July 11, 2014
As the World Cup Soccer games wind down, and Brazil reaps the benefits of a largely peaceful, if not successful, host of the world games, there is another part of the picture Brazil may also be reaping that is largely unnoticed by the global media. There is a spike in the number of visitors to the South American country who want to stay.
In a story brought to life by Reuters, the news agency reports that nearly 200 Ghana fans at the World Cup have requested asylum in a southern Brazilian city over the past week, and officials see the count rising sharply, according to a state news agency.
Federal police in Caxias do Sul told Agencia Brasil on Thursday they expect more than 1,000 fans from Ghana to request asylum after entering the country on tourist visas to attend the month-long soccer tournament.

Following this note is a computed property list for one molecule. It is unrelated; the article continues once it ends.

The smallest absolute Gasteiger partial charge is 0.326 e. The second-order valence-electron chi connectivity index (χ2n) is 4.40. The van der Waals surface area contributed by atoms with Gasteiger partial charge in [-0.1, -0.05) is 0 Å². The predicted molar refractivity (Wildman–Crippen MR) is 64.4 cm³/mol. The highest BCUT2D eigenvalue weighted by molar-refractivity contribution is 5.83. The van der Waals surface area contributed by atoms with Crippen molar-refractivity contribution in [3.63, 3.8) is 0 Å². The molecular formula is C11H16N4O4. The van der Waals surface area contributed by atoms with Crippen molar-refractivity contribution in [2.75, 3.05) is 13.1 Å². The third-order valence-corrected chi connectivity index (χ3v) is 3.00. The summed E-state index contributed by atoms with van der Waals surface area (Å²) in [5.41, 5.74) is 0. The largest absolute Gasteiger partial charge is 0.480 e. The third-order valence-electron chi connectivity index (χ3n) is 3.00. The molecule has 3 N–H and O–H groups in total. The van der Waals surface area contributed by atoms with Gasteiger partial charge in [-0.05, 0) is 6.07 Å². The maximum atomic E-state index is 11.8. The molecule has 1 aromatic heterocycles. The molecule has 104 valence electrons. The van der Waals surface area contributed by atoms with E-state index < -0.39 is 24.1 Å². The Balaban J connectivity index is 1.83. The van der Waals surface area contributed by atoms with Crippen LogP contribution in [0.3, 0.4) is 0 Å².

Ghana played matches in the capital Brasilia, and the northeastern cities Natal and Fortaleza, before their elimination in the first phase of the World Cup. Job prospects in past years have drawn previous waves of African immigrants to southern Brazil.
Yet, in hosting the games this year an upward spike in a call for those seeking asylum in Brazil was largely an unintended event, and unforeseen, by the organizers, and boosters of the event who wanted South America’s largest country to host the World Cup.